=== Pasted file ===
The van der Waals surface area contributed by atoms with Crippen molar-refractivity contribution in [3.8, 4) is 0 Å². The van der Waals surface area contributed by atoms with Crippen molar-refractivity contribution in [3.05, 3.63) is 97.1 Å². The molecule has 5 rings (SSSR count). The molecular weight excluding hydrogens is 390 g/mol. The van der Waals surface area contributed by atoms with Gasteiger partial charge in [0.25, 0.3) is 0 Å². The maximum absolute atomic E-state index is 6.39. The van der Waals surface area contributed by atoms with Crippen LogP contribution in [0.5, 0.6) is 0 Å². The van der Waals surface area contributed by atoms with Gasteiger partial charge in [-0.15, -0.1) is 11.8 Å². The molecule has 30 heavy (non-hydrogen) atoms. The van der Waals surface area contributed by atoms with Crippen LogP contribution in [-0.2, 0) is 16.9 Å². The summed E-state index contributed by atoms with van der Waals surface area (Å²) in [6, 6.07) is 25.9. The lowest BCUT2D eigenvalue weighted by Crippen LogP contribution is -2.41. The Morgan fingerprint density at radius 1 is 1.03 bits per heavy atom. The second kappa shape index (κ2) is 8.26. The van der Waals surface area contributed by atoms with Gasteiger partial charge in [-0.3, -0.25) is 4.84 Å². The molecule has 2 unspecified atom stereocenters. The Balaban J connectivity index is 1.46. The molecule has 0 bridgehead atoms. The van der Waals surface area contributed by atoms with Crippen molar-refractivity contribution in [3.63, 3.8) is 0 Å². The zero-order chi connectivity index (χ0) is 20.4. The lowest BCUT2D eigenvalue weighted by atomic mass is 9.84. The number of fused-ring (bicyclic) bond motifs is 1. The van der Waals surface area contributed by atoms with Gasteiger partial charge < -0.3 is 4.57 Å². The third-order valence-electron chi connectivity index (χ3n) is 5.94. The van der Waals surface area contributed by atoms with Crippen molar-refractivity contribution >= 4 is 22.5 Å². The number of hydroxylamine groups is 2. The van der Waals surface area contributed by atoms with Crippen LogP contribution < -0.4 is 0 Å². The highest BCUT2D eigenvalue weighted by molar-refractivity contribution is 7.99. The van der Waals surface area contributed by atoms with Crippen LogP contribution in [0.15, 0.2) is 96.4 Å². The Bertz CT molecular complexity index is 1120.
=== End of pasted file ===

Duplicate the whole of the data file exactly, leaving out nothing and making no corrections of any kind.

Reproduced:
The van der Waals surface area contributed by atoms with Crippen molar-refractivity contribution in [3.8, 4) is 0 Å². The van der Waals surface area contributed by atoms with Crippen molar-refractivity contribution in [3.05, 3.63) is 97.1 Å². The molecule has 5 rings (SSSR count). The molecular weight excluding hydrogens is 390 g/mol. The van der Waals surface area contributed by atoms with Gasteiger partial charge in [0.25, 0.3) is 0 Å². The maximum absolute atomic E-state index is 6.39. The van der Waals surface area contributed by atoms with Crippen LogP contribution in [0.5, 0.6) is 0 Å². The van der Waals surface area contributed by atoms with Gasteiger partial charge in [-0.15, -0.1) is 11.8 Å². The molecule has 30 heavy (non-hydrogen) atoms. The van der Waals surface area contributed by atoms with Crippen LogP contribution in [-0.2, 0) is 16.9 Å². The summed E-state index contributed by atoms with van der Waals surface area (Å²) in [6, 6.07) is 25.9. The lowest BCUT2D eigenvalue weighted by Crippen LogP contribution is -2.41. The Morgan fingerprint density at radius 1 is 1.03 bits per heavy atom. The second kappa shape index (κ2) is 8.26. The van der Waals surface area contributed by atoms with Gasteiger partial charge in [-0.3, -0.25) is 4.84 Å². The molecule has 2 unspecified atom stereocenters. The Balaban J connectivity index is 1.46. The molecule has 0 bridgehead atoms. The van der Waals surface area contributed by atoms with Crippen molar-refractivity contribution in [3.63, 3.8) is 0 Å². The zero-order chi connectivity index (χ0) is 20.4. The lowest BCUT2D eigenvalue weighted by atomic mass is 9.84. The number of fused-ring (bicyclic) bond motifs is 1. The van der Waals surface area contributed by atoms with Gasteiger partial charge < -0.3 is 4.57 Å². The third-order valence-electron chi connectivity index (χ3n) is 5.94. The van der Waals surface area contributed by atoms with Crippen molar-refractivity contribution >= 4 is 22.5 Å². The number of hydroxylamine groups is 2. The van der Waals surface area contributed by atoms with Crippen LogP contribution < -0.4 is 0 Å². The highest BCUT2D eigenvalue weighted by molar-refractivity contribution is 7.99. The van der Waals surface area contributed by atoms with Crippen LogP contribution in [0.15, 0.2) is 96.4 Å². The Bertz CT molecular complexity index is 1120.